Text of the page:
Maybe the very last traits to learn in vertebrate paleontology,
are those ever-evolving mammal tooth cusps (Fig. 1), unless you are a mammal expert. Then you learn those first. Unfortunately, too often tooth cusps build false positive phylogenies when tested with more skeletal traits. That’s because they tend to devolve, (return to primitive shapes) especially in marine taxa (Fig. 1) and pre-toothless taxa.
Hopson and Rougier 1993 were focusing
on the braincase of Vincelestes (Early Cretaceous, Fig. 1), which they considered “a therian mammal of pre-tribosphenic dental grade.” As we learned earlier with odontocetes (Fig. 1) and other mammals, sometimes mammal teeth loose their tribosphenic (= three cusped) morphology. The same can be said of Vincelestes (Fig. 2), which nests in the large reptile tree LRT, 1366 taxa) as a derived marsupial (metathere) close to the much more derived sabertooth, Thylacosmilus. Hopson and Rougier, along with many later paleontologists, did not realize this phylogeny due to taxon exclusion.
The tribosphenic molar
Hopson and Rougier describe, “The molars of Vincelestes have the characteristic ‘reversed triangles’ pattern of therian mammals but differ from molars of tribosphenic therians in having a very small talonid without a true basin and in possessing a very small, low protocone. Therefore, Vincelestes may be the sister taxon of the Tribosphenida of McKenna (1975).”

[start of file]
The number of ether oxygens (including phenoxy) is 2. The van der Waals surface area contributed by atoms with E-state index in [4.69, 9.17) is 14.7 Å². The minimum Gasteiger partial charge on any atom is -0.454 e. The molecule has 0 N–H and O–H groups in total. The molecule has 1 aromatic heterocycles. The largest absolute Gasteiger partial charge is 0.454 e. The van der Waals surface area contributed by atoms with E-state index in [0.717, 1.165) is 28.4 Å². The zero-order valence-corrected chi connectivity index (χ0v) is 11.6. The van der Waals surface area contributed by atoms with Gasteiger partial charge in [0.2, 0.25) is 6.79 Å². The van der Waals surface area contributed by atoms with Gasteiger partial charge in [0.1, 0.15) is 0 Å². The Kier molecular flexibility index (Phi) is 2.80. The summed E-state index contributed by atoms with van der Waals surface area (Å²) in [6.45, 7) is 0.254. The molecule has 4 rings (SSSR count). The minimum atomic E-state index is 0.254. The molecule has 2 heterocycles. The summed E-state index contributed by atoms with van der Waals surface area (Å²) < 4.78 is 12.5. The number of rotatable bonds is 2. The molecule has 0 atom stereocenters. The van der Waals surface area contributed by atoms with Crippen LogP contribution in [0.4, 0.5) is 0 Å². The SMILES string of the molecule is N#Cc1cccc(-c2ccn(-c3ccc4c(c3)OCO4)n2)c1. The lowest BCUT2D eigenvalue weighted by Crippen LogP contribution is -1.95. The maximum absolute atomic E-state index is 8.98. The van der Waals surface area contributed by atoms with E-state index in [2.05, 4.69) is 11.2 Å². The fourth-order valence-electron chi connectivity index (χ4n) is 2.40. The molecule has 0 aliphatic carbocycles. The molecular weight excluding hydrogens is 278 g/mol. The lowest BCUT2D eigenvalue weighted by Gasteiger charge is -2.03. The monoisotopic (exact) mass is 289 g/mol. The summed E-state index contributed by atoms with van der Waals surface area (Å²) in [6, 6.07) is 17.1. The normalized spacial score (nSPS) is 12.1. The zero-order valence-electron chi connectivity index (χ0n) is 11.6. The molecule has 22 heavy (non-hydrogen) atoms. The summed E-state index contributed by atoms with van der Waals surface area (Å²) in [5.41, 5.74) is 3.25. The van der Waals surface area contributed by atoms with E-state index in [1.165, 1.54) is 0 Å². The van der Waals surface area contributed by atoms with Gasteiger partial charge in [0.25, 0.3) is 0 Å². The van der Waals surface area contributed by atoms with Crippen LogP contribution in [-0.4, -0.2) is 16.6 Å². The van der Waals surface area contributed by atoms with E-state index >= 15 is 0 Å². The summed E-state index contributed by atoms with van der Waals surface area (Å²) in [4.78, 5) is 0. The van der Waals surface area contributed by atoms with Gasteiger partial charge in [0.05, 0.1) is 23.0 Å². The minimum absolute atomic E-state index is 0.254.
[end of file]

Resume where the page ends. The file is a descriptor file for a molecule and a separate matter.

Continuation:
teeth evolving toward the tribosphenic morphology with those evolving away from the tribosphenic morphology.
In similar fashion, in traditional cladograms
Zhangheotherium (Early Cretaceous) nests with other so-called ‘symmetrodonts’ (Fig. 1) based on their simplified teeth, by only due to taxon exclusion. When you add in a few pangolins and pangolin ancestors, Zhangheotherium shifts to that clade as a basal member.
While it’s already January 2 in Australia,
it’s January 1, 2019 here in the USA. I wanted to take a moment to thank you for your readership. Essentially, this has been my diary, letting you know what I am learning as I learn it, while letting you know which taxa are added to the LRT as I add them. I’ve spent the last few days repairing mistakes I made in the clade Glires, guided by the low Bremer scores at certain nodes, alerting me to those errors. It’s a tricky clade.
Hopson JA and Rougier G 1993. Braincase structure in the oldest known skull of the therian mammal: Implications for mammalian systematics and cranial evolution. American Journal of Science 293-A-A:268–299.